Did the Fed follow an implicit McCallum rule during the Great Depression?
Olivier Damette and
Antoine Parent ()
Post-Print from HAL
In this paper we address the issue of the consistency of the Fed action during the interwar period using a McCallum base money rule. Developing backward-looking models, forward-looking models and counterfactual historical simulation, we found that the McCallum rule provides interesting historical lessons to identify possible driving forces of its policy setting. We give evidence that over the period 1921–1933 the Fed followed an imperfect and partial McCallum rule, moving the money base instrument according to an output target but not correcting for the deviation from this target. Lastly, our outcomes highlight that during the Great Depression the Fed was probably more active than suggested in the literature.
Keywords: Monetary cliometrics; Crisis of 1929; Monetary rule; Central banks (search for similar items in EconPapers)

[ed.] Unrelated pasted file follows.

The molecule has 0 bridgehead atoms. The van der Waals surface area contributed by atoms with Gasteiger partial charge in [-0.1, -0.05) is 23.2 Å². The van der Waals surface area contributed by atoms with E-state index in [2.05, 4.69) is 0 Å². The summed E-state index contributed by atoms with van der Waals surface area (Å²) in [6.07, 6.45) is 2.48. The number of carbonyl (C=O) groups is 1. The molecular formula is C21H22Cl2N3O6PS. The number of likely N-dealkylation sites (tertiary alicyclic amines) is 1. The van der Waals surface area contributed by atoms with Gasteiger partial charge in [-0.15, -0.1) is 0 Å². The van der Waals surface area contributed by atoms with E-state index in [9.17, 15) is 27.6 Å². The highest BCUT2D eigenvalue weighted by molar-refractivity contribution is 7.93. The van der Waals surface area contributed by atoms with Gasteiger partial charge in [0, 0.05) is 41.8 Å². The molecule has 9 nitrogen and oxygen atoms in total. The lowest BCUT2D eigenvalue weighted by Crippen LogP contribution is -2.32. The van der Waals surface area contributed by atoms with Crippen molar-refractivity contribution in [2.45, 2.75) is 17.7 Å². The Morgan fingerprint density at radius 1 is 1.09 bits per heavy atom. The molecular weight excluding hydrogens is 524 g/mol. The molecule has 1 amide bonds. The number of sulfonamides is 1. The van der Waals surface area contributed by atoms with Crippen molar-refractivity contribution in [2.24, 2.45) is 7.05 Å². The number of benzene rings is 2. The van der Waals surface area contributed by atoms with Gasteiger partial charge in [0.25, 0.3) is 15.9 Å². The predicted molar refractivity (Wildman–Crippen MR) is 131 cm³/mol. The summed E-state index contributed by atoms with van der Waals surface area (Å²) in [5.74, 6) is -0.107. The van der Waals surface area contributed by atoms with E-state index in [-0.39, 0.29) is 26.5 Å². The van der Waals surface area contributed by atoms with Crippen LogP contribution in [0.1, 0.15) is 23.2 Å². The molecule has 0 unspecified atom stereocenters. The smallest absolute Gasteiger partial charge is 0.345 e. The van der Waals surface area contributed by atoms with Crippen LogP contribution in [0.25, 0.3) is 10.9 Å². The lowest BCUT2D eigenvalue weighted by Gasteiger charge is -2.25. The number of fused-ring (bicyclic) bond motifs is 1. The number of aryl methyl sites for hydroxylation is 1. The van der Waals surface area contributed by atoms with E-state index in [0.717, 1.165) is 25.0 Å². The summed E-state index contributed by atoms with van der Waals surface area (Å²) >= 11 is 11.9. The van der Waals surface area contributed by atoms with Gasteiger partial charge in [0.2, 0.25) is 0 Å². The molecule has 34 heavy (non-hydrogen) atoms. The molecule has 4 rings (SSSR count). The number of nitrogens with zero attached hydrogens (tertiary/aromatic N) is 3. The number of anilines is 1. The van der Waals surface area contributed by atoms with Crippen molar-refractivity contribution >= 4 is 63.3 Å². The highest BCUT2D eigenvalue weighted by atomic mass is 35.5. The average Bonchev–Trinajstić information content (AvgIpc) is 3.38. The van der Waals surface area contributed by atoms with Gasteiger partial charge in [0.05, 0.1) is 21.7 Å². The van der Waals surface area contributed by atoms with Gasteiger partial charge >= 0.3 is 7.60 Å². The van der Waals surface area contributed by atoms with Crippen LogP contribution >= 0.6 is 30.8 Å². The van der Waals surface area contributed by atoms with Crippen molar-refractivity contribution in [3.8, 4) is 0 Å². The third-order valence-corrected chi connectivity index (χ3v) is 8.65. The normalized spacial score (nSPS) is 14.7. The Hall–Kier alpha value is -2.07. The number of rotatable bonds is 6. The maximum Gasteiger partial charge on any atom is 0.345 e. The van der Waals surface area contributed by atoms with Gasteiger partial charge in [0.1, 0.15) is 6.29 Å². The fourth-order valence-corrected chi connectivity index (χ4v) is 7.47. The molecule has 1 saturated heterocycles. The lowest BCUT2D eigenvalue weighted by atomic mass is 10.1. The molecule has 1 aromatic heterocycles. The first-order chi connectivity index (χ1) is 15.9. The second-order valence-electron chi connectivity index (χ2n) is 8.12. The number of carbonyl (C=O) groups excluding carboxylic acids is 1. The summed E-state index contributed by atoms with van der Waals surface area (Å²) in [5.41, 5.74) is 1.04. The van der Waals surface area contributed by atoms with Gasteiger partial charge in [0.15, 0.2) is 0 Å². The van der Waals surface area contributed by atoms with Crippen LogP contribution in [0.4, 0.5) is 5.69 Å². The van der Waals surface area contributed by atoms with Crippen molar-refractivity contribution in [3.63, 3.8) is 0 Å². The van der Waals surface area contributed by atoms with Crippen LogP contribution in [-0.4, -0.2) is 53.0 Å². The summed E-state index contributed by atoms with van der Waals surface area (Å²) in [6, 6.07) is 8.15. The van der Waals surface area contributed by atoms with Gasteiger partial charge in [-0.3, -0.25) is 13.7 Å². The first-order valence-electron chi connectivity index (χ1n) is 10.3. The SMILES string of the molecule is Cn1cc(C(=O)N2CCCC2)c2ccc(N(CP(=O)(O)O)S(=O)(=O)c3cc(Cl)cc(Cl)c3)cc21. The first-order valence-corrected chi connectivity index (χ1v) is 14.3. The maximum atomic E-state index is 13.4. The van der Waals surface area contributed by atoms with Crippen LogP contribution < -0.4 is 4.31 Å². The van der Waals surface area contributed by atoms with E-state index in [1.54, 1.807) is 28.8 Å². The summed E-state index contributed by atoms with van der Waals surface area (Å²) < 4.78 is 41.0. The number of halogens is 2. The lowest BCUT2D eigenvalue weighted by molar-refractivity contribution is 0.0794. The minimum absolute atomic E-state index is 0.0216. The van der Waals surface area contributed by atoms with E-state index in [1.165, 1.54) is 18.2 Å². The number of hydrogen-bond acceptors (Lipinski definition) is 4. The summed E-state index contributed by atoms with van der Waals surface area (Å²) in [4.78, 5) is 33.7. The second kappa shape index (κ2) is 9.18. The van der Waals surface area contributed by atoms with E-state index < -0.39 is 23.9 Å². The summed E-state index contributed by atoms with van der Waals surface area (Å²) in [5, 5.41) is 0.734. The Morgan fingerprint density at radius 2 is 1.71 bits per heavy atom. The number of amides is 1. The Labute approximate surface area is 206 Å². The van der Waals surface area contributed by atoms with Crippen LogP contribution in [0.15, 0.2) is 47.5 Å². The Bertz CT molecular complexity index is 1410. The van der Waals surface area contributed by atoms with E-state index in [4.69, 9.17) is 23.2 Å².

Note: View the original document on HAL open archive server: https://halshs.archives-ouvertes.fr/halshs-01346726
References: Add references at CitEc
Citations: View citations in EconPapers (1) Track citations by RSS feed
Published in Economic Modelling, Elsevier, 2016, 52 (Part A), pp.226-232. ⟨10.1016/j.econmod.2014.11.012⟩
There are no downloads for this item, see the EconPapers FAQ for hints about obtaining it.
Journal Article: Did the Fed follow an implicit McCallum rule during the Great Depression? (2016)
This item may be available elsewhere in EconPapers: Search for items with the same title.
Export reference: BibTeX
RIS (EndNote, ProCite, RefMan)
Persistent link: https://EconPapers.repec.org/RePEc:hal:journl:halshs-01346726
Access Statistics for this paper
More papers in Post-Print from HAL
Bibliographic data for series maintained by CCSD ().